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Stef rants about offshoring

On a tech writing list I read, someone said that any company which is primarily concerned with the Bottom Line (profits) would consider the question whether to send jobs overseas "a no-brainer".



In my opinion, it's not really a no-brainer at all, even if your primary
concern is profits.

I've been working in the corporate world for a couple of decades and
I've seen companies decentralize and centralize over and over, in a
regular rhythm, like breathing. Neither option is perfect and the latest
crop of executives keeps thinking the grass is greener on the other
side.

Offshoring is an extreme form of decentralizing. I've seen
decentralizing cost huge amounts of money in terms of communication and
efficiency - partly because even though there are lots of ways to
communicate around the globe now, face to face meetings and product
inspections are still the only way that some things work well and still
the only way some people are comfortable working.
Another part is that when a company decentralizes, it has less control
of a lot of things (the management layers are less in touch with layers
in other countries, even if they frequently visit; another government is
sticking its nose in*; sometimes sensitive information gets into the
wrong hands** and so forth). And when companies do poorly, one
thing they often try to change is to bring everything under tighter
control.

I predict that in a decade or so there will be a lot less offshoring,
especially where sensitive information is involved.

Unfortunately, this probably won't be soon enough for many career tech
writers.

*Right now there are apparently some new government elements in India that think US offshoring of jobs to India is not a good thing for India. They could make things harder for US companies, to the point where some companies pull out or scale back, either because of their meddling or because they are worried about government instability in general.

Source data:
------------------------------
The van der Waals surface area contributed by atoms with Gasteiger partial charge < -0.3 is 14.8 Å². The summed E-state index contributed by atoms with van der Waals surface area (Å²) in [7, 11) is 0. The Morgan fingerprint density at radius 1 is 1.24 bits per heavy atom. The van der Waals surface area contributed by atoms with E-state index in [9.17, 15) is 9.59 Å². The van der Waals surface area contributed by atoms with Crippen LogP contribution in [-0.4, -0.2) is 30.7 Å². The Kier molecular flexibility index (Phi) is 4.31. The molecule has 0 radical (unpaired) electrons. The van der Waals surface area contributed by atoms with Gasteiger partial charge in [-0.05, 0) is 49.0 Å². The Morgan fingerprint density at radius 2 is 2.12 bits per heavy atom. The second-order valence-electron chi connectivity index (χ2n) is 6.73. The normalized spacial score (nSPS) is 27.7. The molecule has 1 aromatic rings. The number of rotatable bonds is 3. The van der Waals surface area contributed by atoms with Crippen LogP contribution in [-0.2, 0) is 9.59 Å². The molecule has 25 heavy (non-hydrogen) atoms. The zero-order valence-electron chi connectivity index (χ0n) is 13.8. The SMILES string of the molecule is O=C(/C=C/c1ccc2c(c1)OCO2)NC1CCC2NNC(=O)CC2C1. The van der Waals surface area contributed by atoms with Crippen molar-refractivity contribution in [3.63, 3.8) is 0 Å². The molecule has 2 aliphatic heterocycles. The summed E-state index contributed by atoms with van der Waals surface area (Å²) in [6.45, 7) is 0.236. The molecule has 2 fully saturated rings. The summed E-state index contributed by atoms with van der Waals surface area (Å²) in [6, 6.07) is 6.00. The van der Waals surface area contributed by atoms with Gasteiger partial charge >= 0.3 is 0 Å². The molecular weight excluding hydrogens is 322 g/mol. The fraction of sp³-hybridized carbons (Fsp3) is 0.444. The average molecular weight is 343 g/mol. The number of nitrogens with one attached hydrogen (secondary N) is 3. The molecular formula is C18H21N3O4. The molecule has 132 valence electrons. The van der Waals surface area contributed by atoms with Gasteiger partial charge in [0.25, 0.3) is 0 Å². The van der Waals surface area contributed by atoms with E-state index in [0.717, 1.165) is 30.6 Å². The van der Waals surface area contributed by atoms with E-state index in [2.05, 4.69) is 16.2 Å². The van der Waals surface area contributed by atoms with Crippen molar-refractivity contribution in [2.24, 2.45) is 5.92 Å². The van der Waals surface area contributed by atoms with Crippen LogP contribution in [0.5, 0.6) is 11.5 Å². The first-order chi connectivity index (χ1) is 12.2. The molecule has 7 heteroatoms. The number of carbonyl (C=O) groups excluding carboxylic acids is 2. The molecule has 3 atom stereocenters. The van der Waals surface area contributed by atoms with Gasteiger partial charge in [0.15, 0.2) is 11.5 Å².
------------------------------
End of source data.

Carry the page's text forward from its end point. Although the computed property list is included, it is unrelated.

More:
**There was a news story a while back about a hospital that was
offshoring some of its medical transcription, via a US subcontractor.
The subcontractor stopped paying his transcriptionists, and one of them
blackmailed the hospital saying she would make medical records public if
she didn't get paid. She got paid. But this is the sort of embarrassment
that companies really don't want.

Comments

( 4 comments — Leave a comment )
red_frog
Sep. 5th, 2004 08:21 pm (UTC)
Completely agreed. Outsourcing and insourcing are at least in part a matter of what's fashionable at the moment. And the lowered degree of control over what happens outside the corporate office is one major reason not to outsource, whether inside the country or outside it. I work for a distributed company and am involved in some planning, and I know how hard it can be.

Regardless of patterns of outsourcing, though, jobs go in and out of fashion. While changes add new jobs that didn't exist previously, no one can expect their job to remain the same throughout a career. I don't mean place of employment--most people are prepared for that to change. I mean what people do.

Here's a link to the transcription story you're talking about, in case anyone wants to see it.
firecat
Sep. 5th, 2004 08:57 pm (UTC)
Thanks for the link!

I agree that it's an exercise in frustration for people to expect what they do to stay the same throughout their careers or working lives.
hfnuala
Sep. 6th, 2004 02:06 am (UTC)
*nod* It's very similar to the whole argument about if a non-technology company should have its own IT department or outsource to a service company.

My personal thought is that if you manage to recruit and keep people who are good at the job, you are better off with your own staff, because your business doing well is in their interest (within the limits of large company nonsense, of course) however if your retension is poor, a well written contract may be your best bet.

I work for a company that outsourced part of its telecoms department last year and they've been really suffering because the 'partner' always has it's eye on getting the work done as quickly as cheaply as possible.
syzygy
Sep. 6th, 2004 06:00 am (UTC)
I also read very recently (but don't ask me where) that CEOs that outsource get a large pay raise, on average 40% more than CEOs that don't. So there go a chunk of the profits right there. ;)
( 4 comments — Leave a comment )

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